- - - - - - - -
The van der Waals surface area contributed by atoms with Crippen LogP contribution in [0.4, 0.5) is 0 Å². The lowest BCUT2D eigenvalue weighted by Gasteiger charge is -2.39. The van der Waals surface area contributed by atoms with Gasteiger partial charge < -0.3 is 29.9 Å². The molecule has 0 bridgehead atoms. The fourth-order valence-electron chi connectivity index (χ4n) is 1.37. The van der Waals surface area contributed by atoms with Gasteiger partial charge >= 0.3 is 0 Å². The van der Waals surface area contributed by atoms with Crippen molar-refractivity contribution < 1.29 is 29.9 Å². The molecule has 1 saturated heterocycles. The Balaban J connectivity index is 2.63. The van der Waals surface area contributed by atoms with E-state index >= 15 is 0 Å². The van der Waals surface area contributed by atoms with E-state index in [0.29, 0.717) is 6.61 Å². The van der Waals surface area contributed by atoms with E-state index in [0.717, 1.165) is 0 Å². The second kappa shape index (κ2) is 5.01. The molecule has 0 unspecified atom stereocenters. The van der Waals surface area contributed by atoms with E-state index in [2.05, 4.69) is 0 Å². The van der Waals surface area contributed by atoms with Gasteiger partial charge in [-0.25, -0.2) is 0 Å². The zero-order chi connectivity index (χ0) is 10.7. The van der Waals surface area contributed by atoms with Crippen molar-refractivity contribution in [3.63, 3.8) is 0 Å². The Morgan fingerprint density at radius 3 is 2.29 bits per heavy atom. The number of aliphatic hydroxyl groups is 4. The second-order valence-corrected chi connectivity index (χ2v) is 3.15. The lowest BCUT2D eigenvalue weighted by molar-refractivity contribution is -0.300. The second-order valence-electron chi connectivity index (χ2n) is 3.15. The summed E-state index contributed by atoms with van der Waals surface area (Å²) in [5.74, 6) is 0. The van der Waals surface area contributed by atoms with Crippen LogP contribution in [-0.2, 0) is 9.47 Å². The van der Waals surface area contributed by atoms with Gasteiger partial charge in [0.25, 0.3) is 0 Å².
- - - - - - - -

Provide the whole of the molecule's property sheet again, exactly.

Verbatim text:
The van der Waals surface area contributed by atoms with Crippen LogP contribution in [0.4, 0.5) is 0 Å². The lowest BCUT2D eigenvalue weighted by Gasteiger charge is -2.39. The van der Waals surface area contributed by atoms with Gasteiger partial charge < -0.3 is 29.9 Å². The molecule has 0 bridgehead atoms. The fourth-order valence-electron chi connectivity index (χ4n) is 1.37. The van der Waals surface area contributed by atoms with Gasteiger partial charge >= 0.3 is 0 Å². The van der Waals surface area contributed by atoms with Crippen molar-refractivity contribution < 1.29 is 29.9 Å². The molecule has 1 saturated heterocycles. The Balaban J connectivity index is 2.63. The van der Waals surface area contributed by atoms with E-state index >= 15 is 0 Å². The van der Waals surface area contributed by atoms with E-state index in [0.29, 0.717) is 6.61 Å². The van der Waals surface area contributed by atoms with E-state index in [0.717, 1.165) is 0 Å². The second kappa shape index (κ2) is 5.01. The molecule has 0 unspecified atom stereocenters. The van der Waals surface area contributed by atoms with E-state index in [2.05, 4.69) is 0 Å². The van der Waals surface area contributed by atoms with Gasteiger partial charge in [-0.25, -0.2) is 0 Å². The zero-order chi connectivity index (χ0) is 10.7. The van der Waals surface area contributed by atoms with Crippen molar-refractivity contribution in [3.63, 3.8) is 0 Å². The Morgan fingerprint density at radius 3 is 2.29 bits per heavy atom. The number of aliphatic hydroxyl groups is 4. The second-order valence-corrected chi connectivity index (χ2v) is 3.15. The lowest BCUT2D eigenvalue weighted by molar-refractivity contribution is -0.300. The second-order valence-electron chi connectivity index (χ2n) is 3.15. The summed E-state index contributed by atoms with van der Waals surface area (Å²) in [5.74, 6) is 0. The van der Waals surface area contributed by atoms with Crippen LogP contribution in [-0.2, 0) is 9.47 Å². The van der Waals surface area contributed by atoms with Gasteiger partial charge in [0.25, 0.3) is 0 Å².